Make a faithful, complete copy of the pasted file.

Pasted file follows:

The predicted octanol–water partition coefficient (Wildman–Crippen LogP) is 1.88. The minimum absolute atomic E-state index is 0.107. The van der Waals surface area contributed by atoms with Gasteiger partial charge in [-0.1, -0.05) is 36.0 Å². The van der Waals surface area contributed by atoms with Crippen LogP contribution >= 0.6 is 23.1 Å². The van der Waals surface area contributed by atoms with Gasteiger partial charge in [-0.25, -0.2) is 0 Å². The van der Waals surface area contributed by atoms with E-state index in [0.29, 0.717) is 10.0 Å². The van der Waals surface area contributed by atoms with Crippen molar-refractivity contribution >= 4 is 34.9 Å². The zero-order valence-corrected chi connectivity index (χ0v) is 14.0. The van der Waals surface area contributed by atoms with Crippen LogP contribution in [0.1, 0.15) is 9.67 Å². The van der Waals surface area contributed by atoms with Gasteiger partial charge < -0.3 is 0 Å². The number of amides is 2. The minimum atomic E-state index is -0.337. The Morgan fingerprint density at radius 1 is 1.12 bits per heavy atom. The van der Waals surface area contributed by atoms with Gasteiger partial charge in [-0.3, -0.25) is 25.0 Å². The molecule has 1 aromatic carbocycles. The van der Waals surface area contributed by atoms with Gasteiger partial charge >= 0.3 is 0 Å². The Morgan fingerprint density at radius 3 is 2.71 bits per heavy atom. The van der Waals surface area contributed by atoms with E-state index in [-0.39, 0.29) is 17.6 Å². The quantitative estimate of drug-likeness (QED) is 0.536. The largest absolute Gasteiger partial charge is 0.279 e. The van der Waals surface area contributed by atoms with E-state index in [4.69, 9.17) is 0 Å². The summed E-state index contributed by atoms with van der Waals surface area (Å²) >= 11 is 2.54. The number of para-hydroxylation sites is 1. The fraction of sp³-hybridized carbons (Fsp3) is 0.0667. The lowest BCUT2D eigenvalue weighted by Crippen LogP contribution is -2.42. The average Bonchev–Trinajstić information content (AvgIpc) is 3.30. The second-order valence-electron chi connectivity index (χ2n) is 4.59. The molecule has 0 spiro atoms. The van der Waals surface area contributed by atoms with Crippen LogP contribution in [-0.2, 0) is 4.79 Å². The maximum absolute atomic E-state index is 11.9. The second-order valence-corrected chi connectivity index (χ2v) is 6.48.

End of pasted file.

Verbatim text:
The predicted octanol–water partition coefficient (Wildman–Crippen LogP) is 1.88. The minimum absolute atomic E-state index is 0.107. The van der Waals surface area contributed by atoms with Gasteiger partial charge in [-0.1, -0.05) is 36.0 Å². The van der Waals surface area contributed by atoms with Crippen LogP contribution >= 0.6 is 23.1 Å². The van der Waals surface area contributed by atoms with Gasteiger partial charge in [-0.25, -0.2) is 0 Å². The van der Waals surface area contributed by atoms with E-state index in [0.29, 0.717) is 10.0 Å². The van der Waals surface area contributed by atoms with Crippen molar-refractivity contribution >= 4 is 34.9 Å². The zero-order valence-corrected chi connectivity index (χ0v) is 14.0. The van der Waals surface area contributed by atoms with Crippen LogP contribution in [0.1, 0.15) is 9.67 Å². The van der Waals surface area contributed by atoms with Gasteiger partial charge < -0.3 is 0 Å². The number of amides is 2. The minimum atomic E-state index is -0.337. The Morgan fingerprint density at radius 1 is 1.12 bits per heavy atom. The van der Waals surface area contributed by atoms with Gasteiger partial charge in [-0.3, -0.25) is 25.0 Å². The molecule has 1 aromatic carbocycles. The van der Waals surface area contributed by atoms with Gasteiger partial charge >= 0.3 is 0 Å². The Morgan fingerprint density at radius 3 is 2.71 bits per heavy atom. The van der Waals surface area contributed by atoms with E-state index in [-0.39, 0.29) is 17.6 Å². The quantitative estimate of drug-likeness (QED) is 0.536. The largest absolute Gasteiger partial charge is 0.279 e. The van der Waals surface area contributed by atoms with E-state index in [4.69, 9.17) is 0 Å². The summed E-state index contributed by atoms with van der Waals surface area (Å²) >= 11 is 2.54. The number of para-hydroxylation sites is 1. The fraction of sp³-hybridized carbons (Fsp3) is 0.0667. The lowest BCUT2D eigenvalue weighted by Crippen LogP contribution is -2.42. The average Bonchev–Trinajstić information content (AvgIpc) is 3.30. The second-order valence-electron chi connectivity index (χ2n) is 4.59. The molecule has 0 spiro atoms. The van der Waals surface area contributed by atoms with Crippen LogP contribution in [-0.2, 0) is 4.79 Å². The maximum absolute atomic E-state index is 11.9. The second-order valence-corrected chi connectivity index (χ2v) is 6.48.